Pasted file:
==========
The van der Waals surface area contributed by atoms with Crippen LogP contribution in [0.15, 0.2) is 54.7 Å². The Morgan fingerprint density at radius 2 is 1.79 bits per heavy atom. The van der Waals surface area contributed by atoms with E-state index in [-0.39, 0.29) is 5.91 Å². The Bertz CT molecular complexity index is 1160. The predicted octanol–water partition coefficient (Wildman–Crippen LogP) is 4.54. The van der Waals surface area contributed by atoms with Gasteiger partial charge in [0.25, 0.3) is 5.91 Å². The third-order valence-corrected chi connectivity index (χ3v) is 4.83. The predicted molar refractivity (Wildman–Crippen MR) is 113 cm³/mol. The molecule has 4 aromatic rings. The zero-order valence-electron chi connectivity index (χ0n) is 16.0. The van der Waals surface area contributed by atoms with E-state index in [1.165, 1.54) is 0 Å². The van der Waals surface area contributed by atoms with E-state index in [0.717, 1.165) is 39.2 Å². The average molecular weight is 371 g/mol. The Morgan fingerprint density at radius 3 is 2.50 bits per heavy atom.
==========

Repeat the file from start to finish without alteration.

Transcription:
The van der Waals surface area contributed by atoms with Crippen LogP contribution in [0.15, 0.2) is 54.7 Å². The Morgan fingerprint density at radius 2 is 1.79 bits per heavy atom. The van der Waals surface area contributed by atoms with E-state index in [-0.39, 0.29) is 5.91 Å². The Bertz CT molecular complexity index is 1160. The predicted octanol–water partition coefficient (Wildman–Crippen LogP) is 4.54. The van der Waals surface area contributed by atoms with Gasteiger partial charge in [0.25, 0.3) is 5.91 Å². The third-order valence-corrected chi connectivity index (χ3v) is 4.83. The predicted molar refractivity (Wildman–Crippen MR) is 113 cm³/mol. The molecule has 4 aromatic rings. The zero-order valence-electron chi connectivity index (χ0n) is 16.0. The van der Waals surface area contributed by atoms with E-state index in [1.165, 1.54) is 0 Å². The van der Waals surface area contributed by atoms with E-state index in [0.717, 1.165) is 39.2 Å². The average molecular weight is 371 g/mol. The Morgan fingerprint density at radius 3 is 2.50 bits per heavy atom.